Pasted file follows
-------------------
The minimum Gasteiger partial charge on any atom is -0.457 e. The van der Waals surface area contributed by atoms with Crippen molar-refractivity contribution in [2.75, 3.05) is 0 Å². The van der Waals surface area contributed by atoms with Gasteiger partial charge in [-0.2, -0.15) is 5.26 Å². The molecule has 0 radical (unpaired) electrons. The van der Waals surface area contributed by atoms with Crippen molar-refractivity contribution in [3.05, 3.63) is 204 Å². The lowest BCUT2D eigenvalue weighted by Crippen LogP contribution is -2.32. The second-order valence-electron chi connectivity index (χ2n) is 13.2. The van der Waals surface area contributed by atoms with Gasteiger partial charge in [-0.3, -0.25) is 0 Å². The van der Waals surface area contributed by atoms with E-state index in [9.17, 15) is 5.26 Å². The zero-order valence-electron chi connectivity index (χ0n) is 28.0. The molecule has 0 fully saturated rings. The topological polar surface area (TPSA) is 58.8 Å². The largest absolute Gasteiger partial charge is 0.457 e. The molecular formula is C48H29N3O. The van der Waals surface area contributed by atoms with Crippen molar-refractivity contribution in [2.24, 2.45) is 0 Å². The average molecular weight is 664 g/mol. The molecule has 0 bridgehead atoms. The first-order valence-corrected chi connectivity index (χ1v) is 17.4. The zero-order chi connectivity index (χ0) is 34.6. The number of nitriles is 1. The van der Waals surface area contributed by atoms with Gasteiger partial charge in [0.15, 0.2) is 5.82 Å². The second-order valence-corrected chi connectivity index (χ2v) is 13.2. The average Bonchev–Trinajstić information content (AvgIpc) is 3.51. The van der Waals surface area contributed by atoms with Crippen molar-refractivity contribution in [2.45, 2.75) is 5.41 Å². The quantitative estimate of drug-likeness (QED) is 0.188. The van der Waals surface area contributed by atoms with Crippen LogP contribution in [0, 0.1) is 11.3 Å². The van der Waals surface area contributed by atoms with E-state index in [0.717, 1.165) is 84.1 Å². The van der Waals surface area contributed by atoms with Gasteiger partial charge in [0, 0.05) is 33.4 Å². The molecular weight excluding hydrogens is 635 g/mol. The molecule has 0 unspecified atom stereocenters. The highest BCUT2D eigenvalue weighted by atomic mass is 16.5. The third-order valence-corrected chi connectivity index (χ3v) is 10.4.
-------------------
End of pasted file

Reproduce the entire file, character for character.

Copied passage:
The minimum Gasteiger partial charge on any atom is -0.457 e. The van der Waals surface area contributed by atoms with Crippen molar-refractivity contribution in [2.75, 3.05) is 0 Å². The van der Waals surface area contributed by atoms with Gasteiger partial charge in [-0.2, -0.15) is 5.26 Å². The molecule has 0 radical (unpaired) electrons. The van der Waals surface area contributed by atoms with Crippen molar-refractivity contribution in [3.05, 3.63) is 204 Å². The lowest BCUT2D eigenvalue weighted by Crippen LogP contribution is -2.32. The second-order valence-electron chi connectivity index (χ2n) is 13.2. The van der Waals surface area contributed by atoms with Gasteiger partial charge in [-0.3, -0.25) is 0 Å². The van der Waals surface area contributed by atoms with E-state index in [9.17, 15) is 5.26 Å². The zero-order valence-electron chi connectivity index (χ0n) is 28.0. The molecule has 0 fully saturated rings. The topological polar surface area (TPSA) is 58.8 Å². The largest absolute Gasteiger partial charge is 0.457 e. The molecular formula is C48H29N3O. The van der Waals surface area contributed by atoms with Crippen molar-refractivity contribution in [2.24, 2.45) is 0 Å². The average molecular weight is 664 g/mol. The molecule has 0 bridgehead atoms. The first-order valence-corrected chi connectivity index (χ1v) is 17.4. The zero-order chi connectivity index (χ0) is 34.6. The number of nitriles is 1. The van der Waals surface area contributed by atoms with Gasteiger partial charge in [0.15, 0.2) is 5.82 Å². The second-order valence-corrected chi connectivity index (χ2v) is 13.2. The average Bonchev–Trinajstić information content (AvgIpc) is 3.51. The van der Waals surface area contributed by atoms with Crippen molar-refractivity contribution in [2.45, 2.75) is 5.41 Å². The quantitative estimate of drug-likeness (QED) is 0.188. The van der Waals surface area contributed by atoms with Crippen LogP contribution in [0, 0.1) is 11.3 Å². The van der Waals surface area contributed by atoms with E-state index in [0.717, 1.165) is 84.1 Å². The van der Waals surface area contributed by atoms with Gasteiger partial charge in [0, 0.05) is 33.4 Å². The molecular weight excluding hydrogens is 635 g/mol. The molecule has 0 unspecified atom stereocenters. The highest BCUT2D eigenvalue weighted by atomic mass is 16.5. The third-order valence-corrected chi connectivity index (χ3v) is 10.4.